February 12, 2006

analyzing the analysts

There's been some great discussion on the idea of taking the keys from the big analyst houses who hold their research tight (and charge on both ends) . With good reason, traditional analyst offerings are another of the old-school approaches that have been made vulnerable by the Web.
As more independent new media pros and smallcos are doing the jobs that used to take place INSIDE the enterprise, we find ourselves wishing for some of the tools we had access to while inside the firewalls of the borg. It's really tough for us indies to get to the data we need, especially at the thousand-plus dollar hit we're expected to pay to download a research paper we might use a few times.

I've had some emails from folks asking, aren't we free to use what's already out there from firms like Gartner, Forrester, IDC, etc.? First of all, they don't release the most current, relevant stuff--it's not in keeping their business model because they charge a premium for the most current/relevant findings.

I learned from my old dealings that you're not allowed to cite anything unless you get permission. What I remember the case to be in the 1990s was that you could only cite research of a firm like Gartner if you were a client. Of course we'd get our hands on reports--always with the caveat, "we're not supposed to have this. don't leave it on a bus."

Looking at the policies of some BigAnalysts -- like Forrester's citation policy, Gartner's Copyright and Quote Policy (including the information on "quote bans" being imposed on violators), and IDC's Terms of Use you'll see that the language is pretty strong:

FROM IDC: (Hint: if you've ever used an IDC stat in your powerpoint without getting written permission, you're a violator)

External reproduction of IDC content in any form is forbidden without IDC's express written permission. External promotion and usage covers sublicensing, leasing, selling, or offering for sale IDC content, as well as any public display, including but not limited to:
  • Advertising
  • Press releases or media alerts
  • Promotional materials and collateral
  • Web sites, bulletin board postings, and online services
  • External presentations

Accordingly, information (research and analysis) contained on this server may not be copied or posted on any network computer or other broadcast media. Copying and/or modifying the information, in whole or in part, is expressly prohibited. Linking back to information at idc.com does not require permission.

From Forrester (HINT: don't do it, but if you do follow these rules):
  • All syndicated Research produced by Forrester, including Forrester weblog content accessed through the Forrester.com Web site, is proprietary to Forrester and subject to copyright and other intellectual property protections.
  • All external or commercial citation of the Research is prohibited without our express written permission.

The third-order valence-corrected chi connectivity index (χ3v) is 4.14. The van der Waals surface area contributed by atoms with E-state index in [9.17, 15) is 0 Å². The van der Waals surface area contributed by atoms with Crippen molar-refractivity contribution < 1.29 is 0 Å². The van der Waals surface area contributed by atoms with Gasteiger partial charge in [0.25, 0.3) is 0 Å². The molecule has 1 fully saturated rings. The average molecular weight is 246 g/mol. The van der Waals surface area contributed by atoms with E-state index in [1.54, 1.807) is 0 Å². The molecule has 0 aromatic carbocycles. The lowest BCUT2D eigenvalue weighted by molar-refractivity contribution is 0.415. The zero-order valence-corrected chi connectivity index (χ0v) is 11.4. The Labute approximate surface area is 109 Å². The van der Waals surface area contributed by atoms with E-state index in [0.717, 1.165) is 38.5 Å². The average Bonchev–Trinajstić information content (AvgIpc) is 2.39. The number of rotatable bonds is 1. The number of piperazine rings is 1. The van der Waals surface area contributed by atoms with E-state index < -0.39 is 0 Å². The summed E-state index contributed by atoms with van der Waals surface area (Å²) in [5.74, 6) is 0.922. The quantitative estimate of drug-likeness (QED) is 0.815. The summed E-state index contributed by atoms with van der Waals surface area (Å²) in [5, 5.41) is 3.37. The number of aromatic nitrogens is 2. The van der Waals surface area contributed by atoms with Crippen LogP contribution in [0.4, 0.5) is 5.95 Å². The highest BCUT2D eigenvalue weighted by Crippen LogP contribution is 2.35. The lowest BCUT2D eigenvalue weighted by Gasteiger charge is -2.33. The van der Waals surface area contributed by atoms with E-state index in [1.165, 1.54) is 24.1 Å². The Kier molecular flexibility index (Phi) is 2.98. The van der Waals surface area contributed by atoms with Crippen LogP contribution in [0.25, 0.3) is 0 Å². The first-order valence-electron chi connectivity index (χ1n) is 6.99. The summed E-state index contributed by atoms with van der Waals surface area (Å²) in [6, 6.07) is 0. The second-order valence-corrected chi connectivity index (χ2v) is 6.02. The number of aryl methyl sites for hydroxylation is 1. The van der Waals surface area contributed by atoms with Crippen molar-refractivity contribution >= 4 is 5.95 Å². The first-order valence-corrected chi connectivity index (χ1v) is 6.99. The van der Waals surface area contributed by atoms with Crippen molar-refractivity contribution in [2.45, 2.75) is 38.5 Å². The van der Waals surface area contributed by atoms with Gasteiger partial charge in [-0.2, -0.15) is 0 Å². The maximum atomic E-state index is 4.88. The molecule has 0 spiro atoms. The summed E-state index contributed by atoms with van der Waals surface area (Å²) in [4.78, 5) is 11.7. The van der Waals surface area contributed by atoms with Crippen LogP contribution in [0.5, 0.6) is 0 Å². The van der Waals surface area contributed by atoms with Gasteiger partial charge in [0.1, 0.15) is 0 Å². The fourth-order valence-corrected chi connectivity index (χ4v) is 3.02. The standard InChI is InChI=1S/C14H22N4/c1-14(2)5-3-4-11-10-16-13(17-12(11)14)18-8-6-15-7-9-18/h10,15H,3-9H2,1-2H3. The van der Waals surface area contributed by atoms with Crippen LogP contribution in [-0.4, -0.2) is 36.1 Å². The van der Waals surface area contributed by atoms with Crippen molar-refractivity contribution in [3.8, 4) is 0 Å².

• All citations must be presented in accordance with Forrester's core objectivity value and Integrity Policy.
From Gartner (HINT: you KNOW you've broken some of these rules):
Gartner, Inc.'s name and published materials are subject to trademark and copyright protection regardless of source. To use the "Gartner" name, take excerpts of Gartner research or quote Gartner analysts, a usage request must be submitted in writing to Gartner Vendor Relations for approval. Such approval is at the discretion of Gartner Vendor Relations. Gartner reserves the right of refusal.

Gartner, Inc. is the definitive source of objective technology thought leadership. To protect our reputation for objectivity, we require the appropriate use of our company name and research. The Gartner, Inc. name, intellectual property, trademarks, or logo may only be used commercially in connection with advertising, sales materials or other commercial efforts with Gartner's explicit approval for each instance of use. This policy defines the criteria that will be used to issue that approval.


I would love to be involved in bringing a wikipedia-like analyst unfirm site -- what David Weinberger called an "Open Source Gartner" --onto the net, not because of the long-standing debate over analyst integrity, but because it's a natural evolution of what I need to do my job in a new way.

I AM suggesting that the big analyst business model is all wrong for the net, and that their client base -- or their NEEDS base, we who need the information -- is changing. More and more of us are OUT HERE. And when you add us up, someone among us will have some part of the information that, all combined, equals everything the analysts have and more.

David also notes that Information Week's cover story is on the integrity of big analyst cos -- I'm off to go read that now. But again, I'm not suggesting the undoing of the analyst firms--I'd rather see them make some moves to change their business models in such a way that allows them to more freely share the vast stockpile of information they house.

In the mean time, let's at least start getting what we can together in a centralized, accessible, updatable, collaborative place... No?

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